She had many names: Sister Hateful Sow of the Sisters of Perpetual Indulgence Inc., Leigh Pankonin, and Pronoun among them. But there was only one Phatima Rude. She was a transgressive performance artist; a literal staple of San Francisco’s avant garde drag scene since the late 1980s. In May, Rude—who used both she and they pronouns—passed away in her sleep at the age of 55 in her Portland apartment.
Rude’s remains and her beloved dog, Mary Kate, have left the city. Though she only performed here a handful of times, Rude left a lasting mark on Portland, a fondly remembered star who kept it weird to her core.
Weep not: Rude’s survivors remind us “choose death” was her philosophy, tattooed on her body. She already staged her funeral at The Stud in 2017, where she regularly performed at Mother—a decades-spanning dance party that changed its name in 2015—and where her life was celebrated again on August 1. Vogue profiled Rude among the Bay’s most revered drag legends in 2019, at a time when she lived houseless. Admirers such as Portland art-drag savant Pepper Pepper helped Rude secure an apartment before the pandemic hit last year.
“I always loved [Phatima’s] performances because she was such a visceral and... confrontational artist, but with her own view of beauty often through the grotesque. But [there was] always a sense of what I would call love for the artistry of it, a fierce love, a very San Francisco kind of love,” Pepper told the Mercury.
The short documentary Ladies and Gentlemen: Phatima Rude (2014) framed a snapshot of Rude’s life at the time: living in a van by day, performing and chauffeuring at night, and in between sharing stories about amateur home surgery, club kids lost to the HIV/AIDS crisis, and being swept from a park by cops. It’s currently streaming for free on Vimeo.
Rude’s work abrasively pushed glamour axims, body politics, and gender identity to the furthest extremes. Rude once wore a sensory deprivation hood and let strangers adhere Velcro googly eyes and cartoon lips to her face. Another time, she let one of her drag children perform live dentistry set to experimental British music and Debussy’s “Clair de Lune.” But her signature act utilized the sideshow art of stapling dollar bills and other objects to her body. Rude didn’t invent that stunt (Portland circus/burlesque actor Burk Biggler was also infamous for that performance), but her most prominent drag children, including Kochina Rude and Boulet Brothers’ Dragula contestant Hollow Eve, proactively defend their drag mother’s legacy as one of the earliest queer artists to perfect the act.
“It’s one of those things where the art and the artist are the same no matter where they go or what they do."
Rude’s raw style drew from popular sources like Leigh Bowery, Genesis P-Orridge, and Divine. There were also less-conventional inspirations, like Midwestern mall-walkers and mental health patients Rude observed as a child, shadowing her mother’s work at the state hospital. Rude was in some ways a holdover from the 90’s-00’s shock art era, whose schtick didn’t always land with Portland’s culturally sensitive audiences (for instance, one of her stage names used a slur for people with mental disabilities). But offstage, she was preceded by a reputation for disarming kindness and altruism.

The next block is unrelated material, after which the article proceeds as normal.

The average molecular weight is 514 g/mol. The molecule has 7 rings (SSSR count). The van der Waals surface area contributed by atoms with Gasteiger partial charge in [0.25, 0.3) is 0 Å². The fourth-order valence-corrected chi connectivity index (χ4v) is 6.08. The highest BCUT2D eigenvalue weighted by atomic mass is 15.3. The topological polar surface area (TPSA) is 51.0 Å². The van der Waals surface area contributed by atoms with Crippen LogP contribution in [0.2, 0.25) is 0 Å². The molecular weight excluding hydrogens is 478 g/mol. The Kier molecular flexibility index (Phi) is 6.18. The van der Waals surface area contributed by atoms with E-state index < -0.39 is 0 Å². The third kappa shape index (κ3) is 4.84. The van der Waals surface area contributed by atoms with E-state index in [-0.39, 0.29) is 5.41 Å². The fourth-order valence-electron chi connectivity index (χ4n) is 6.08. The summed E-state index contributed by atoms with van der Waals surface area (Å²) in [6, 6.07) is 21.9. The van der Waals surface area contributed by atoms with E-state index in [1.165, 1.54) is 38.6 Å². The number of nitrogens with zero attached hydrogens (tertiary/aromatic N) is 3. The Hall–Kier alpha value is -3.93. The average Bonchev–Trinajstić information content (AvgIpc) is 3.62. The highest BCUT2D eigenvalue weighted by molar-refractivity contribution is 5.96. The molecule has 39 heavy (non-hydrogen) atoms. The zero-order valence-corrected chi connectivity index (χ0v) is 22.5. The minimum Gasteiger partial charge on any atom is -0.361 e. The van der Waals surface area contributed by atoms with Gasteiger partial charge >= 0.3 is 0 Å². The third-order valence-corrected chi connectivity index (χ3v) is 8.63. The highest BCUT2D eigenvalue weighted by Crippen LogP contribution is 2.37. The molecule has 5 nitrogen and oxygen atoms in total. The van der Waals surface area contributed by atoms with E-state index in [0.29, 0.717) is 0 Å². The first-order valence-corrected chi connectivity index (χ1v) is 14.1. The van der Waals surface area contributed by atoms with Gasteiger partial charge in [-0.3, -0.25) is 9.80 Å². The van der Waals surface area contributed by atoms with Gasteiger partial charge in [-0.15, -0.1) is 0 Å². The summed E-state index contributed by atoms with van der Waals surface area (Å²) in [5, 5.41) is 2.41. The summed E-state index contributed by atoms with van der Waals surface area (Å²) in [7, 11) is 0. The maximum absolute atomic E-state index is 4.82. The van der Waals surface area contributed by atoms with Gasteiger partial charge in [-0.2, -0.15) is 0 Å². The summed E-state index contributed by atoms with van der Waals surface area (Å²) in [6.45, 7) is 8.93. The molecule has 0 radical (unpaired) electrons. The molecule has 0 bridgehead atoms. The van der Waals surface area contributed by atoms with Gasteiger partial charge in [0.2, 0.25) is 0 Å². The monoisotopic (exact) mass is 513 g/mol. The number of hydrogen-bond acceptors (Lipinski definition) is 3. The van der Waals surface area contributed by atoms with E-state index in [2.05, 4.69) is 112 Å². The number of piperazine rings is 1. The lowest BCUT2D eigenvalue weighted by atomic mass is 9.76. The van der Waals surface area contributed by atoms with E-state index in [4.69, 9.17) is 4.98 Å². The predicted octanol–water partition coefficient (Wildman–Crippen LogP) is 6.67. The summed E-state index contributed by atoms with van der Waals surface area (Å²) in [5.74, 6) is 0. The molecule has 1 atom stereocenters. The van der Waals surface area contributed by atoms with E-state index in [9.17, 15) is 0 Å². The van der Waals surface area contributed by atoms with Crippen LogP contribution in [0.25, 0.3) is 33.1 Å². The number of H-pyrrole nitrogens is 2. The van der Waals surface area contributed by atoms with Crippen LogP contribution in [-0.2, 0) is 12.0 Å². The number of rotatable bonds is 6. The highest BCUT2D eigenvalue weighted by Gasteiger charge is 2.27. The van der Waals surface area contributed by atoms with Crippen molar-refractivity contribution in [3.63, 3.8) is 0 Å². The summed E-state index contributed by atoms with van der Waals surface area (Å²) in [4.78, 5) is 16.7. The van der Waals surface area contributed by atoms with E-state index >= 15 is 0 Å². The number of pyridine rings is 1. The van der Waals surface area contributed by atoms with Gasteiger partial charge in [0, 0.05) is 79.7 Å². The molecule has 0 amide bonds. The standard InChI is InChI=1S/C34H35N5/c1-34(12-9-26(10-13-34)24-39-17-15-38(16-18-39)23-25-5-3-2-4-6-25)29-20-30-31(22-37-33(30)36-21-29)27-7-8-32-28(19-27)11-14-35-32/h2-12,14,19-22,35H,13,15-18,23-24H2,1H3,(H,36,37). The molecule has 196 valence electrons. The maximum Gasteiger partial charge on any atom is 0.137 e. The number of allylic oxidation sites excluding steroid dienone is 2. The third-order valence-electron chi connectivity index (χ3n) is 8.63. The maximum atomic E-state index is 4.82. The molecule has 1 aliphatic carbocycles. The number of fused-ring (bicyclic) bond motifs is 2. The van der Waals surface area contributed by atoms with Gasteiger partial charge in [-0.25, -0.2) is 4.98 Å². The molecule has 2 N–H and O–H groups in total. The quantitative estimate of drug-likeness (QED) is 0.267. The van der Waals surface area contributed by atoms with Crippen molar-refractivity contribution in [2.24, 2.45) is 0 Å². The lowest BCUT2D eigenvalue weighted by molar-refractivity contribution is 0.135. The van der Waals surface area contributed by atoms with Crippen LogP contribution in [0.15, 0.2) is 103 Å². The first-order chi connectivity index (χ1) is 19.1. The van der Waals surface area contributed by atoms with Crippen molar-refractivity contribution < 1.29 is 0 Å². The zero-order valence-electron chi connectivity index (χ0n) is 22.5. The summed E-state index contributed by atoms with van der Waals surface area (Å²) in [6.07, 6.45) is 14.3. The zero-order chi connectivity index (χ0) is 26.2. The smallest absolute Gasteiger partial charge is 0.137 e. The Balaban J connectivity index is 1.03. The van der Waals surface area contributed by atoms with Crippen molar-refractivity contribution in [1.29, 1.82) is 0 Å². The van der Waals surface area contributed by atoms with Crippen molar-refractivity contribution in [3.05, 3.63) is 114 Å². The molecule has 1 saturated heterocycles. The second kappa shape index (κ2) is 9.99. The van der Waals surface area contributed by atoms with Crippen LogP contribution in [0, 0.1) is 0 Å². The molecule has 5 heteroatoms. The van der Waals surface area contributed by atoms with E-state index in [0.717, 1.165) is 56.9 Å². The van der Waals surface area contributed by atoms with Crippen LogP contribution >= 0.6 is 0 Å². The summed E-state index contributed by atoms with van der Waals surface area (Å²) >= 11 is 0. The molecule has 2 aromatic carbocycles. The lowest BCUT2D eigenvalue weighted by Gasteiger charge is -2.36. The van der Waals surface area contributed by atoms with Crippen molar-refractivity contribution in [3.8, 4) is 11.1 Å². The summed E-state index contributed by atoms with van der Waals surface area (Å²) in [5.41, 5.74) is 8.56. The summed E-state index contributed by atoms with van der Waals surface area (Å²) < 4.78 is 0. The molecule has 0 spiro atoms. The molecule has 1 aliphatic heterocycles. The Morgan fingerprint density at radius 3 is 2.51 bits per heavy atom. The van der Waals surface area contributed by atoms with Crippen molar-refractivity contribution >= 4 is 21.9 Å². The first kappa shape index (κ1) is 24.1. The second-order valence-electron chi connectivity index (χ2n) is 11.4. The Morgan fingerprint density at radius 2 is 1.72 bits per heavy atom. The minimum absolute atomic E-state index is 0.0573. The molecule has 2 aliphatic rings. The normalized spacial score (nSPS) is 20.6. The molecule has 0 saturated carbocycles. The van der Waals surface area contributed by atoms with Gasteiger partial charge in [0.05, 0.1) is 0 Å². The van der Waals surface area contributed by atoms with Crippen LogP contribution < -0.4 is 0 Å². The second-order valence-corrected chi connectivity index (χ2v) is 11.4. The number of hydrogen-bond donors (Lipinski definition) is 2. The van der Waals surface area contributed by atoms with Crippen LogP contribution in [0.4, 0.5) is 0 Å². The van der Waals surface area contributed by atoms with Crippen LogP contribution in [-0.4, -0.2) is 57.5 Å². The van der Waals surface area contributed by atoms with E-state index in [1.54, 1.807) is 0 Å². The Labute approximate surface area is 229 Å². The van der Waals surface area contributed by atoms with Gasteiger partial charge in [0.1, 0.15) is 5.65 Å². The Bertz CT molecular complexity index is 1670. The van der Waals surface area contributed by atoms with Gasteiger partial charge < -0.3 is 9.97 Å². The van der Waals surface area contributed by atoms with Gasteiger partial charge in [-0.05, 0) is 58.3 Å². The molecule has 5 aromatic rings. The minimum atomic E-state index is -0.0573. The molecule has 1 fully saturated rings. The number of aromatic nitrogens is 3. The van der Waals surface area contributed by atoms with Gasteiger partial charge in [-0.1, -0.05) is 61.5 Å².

Patrick Buckmaster, a DJ and former event producer, hosted Rude for a week in 2016 in his Portland studio apartment, after booking her for his gay goth party, NecroNancy. He remembers Rude conceived that night’s number during a sketchy visit to a since-shuttered Burger King, and how Rude once brought home two strangers she met in a parking lot. Buckmaster compared Rude’s artistry to the fiercely self-actualized divas Amanda Lepore and Tiffany “New York” Pollard.
“You couldn’t put a price on the performance she put on that entire week,” Buckmaster said. “It’s one of those things where the art and the artist are the same no matter where they go or what they do. I was so enamored with that fact.”
Kochina and Eve’s sibling Ti Rayn, AKA The Antichrist, won NecroNancy’s gross-out pageant, Filthiest Person in Portland, in 2020. Rayn lived next door to Rude, and like both Pepper and Buckmaster, was taken with Rude’s unfiltered presence. Rude and Rayn were in each other’s social bubbles during quarantine. Rayn says Rude’s acceptance of her own mortality has been comforting in her grieving process.
“Phatima’s the epitome of not giving a fuck what other people think,” Rayn said. “Just do what you want to do, be loud, be you, be queer… that’s who she was and that’s who she’d want anyone to be. She didn’t care about the fame or anything, she did [drag] because she loved it. Don’t be afraid to be abrasive and put yourself out there, that’s what she was all about.”